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Bad assumptions, bad science, bad conclusions

It bothers me when people make dumb assumptions, and then write dumb things based on those assumptions.  It bothers me even more when those people disguise the assumptions and writing as authoritative, scientific and end-game.

There is an online journal called Solutions that has some creative things to say about sustainability.  I like some of them, and some of them are thought-provoking.  Some of these are wrong.  Just plain wrong.

Take this article for example.  It purports that our world cannot sustain an endlessly growing population (wrong), that the key to keeping birth rates down is making sure all women use artificial birth control (wrong) and religious opposition to artificial birth control is damning us to overpopulation (wrong). 

Why is it this type of article always targets developing countries?  You'll notice the photo of a women "surrounded by a crowd of children" in India.  I guess the author wants us to assume either that "crowds of children" are a bad thing, or that this lone woman has produced this crowd of children.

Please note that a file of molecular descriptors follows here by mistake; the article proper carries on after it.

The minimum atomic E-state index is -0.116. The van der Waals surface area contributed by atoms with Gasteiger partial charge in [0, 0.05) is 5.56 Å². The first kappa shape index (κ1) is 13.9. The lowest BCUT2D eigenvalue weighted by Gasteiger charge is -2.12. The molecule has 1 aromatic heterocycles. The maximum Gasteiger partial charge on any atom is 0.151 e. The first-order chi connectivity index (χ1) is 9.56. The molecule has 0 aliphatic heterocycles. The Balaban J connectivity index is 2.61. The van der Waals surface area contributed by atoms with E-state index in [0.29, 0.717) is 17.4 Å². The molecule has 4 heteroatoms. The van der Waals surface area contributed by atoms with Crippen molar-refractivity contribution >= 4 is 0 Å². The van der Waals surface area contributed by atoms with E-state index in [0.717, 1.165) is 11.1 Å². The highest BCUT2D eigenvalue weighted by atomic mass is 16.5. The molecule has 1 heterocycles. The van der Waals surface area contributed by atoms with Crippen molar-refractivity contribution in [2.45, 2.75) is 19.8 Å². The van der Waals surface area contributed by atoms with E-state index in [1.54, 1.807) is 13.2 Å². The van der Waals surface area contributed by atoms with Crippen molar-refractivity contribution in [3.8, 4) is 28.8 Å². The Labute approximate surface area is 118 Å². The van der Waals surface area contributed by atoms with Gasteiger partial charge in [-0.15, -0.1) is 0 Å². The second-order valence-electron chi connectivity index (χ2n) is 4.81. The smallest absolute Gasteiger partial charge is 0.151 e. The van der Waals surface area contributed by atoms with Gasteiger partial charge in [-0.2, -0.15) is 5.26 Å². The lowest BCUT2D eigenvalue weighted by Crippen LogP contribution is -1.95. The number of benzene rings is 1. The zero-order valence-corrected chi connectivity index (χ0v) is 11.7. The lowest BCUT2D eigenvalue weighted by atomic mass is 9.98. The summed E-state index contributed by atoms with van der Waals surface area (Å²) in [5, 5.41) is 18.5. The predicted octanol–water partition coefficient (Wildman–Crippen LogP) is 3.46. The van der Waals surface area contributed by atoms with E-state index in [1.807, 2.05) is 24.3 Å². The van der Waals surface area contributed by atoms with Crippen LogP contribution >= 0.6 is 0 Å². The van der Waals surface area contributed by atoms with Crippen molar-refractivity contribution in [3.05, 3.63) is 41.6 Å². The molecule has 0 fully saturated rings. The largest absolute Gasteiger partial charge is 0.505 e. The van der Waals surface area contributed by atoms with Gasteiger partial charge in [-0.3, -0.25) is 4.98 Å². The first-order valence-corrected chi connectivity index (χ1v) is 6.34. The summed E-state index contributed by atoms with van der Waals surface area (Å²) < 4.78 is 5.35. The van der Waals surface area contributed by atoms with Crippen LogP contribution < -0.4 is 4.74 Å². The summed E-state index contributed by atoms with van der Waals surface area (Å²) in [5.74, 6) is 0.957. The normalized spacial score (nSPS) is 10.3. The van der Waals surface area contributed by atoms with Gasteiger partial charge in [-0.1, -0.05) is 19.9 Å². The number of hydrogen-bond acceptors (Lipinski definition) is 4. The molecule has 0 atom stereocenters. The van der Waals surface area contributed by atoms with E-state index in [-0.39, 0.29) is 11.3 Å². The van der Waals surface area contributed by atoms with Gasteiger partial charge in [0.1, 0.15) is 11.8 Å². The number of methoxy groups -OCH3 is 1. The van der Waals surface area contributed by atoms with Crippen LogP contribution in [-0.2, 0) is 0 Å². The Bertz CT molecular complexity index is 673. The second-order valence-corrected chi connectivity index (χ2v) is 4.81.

Look, I think pregnancies should be intended.  I think children should be wanted and cared for.  However, the Catholic Church is not the enemy (as this article suggests).  In fact, the Church is quite clear that women should be educated about how their bodies work, how to safely space pregnancies naturally, and that children are not a "problem" to be avoided.

Take a look at this thoughtful, balanced site from Overpopulation is a myth.com.  Before you start buying into "aargh  - overpopulation is gonna kill us all", read some more balanced views.  Don't base your opinions on bad assumptions, bad science and bad conclusions.

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Crossing Guard

I saw you
today
as you guided
your little man across that busy street.

You were wearing some
big man boots
and
watching cars and lights.

Your little man had on
black sneakers and
a Mickey Mouse hat
that bounced
as he walked.

He wasn't watching nothing but
your big man boots
and
the white stripes of the crosswalk.

Just before
he got to the sidewalk again,
his step bounced a bit
- he hopped over
a spot where the asphalt broke.

You turned to look,
holding out a hand to
your little man.
Not rushed or angry,
just making sure
he got up
on that sidewalk.

Then you walked on,
in your big man boots,
face into a cold Michigan wind,
with the little man behind,
his hat bouncing.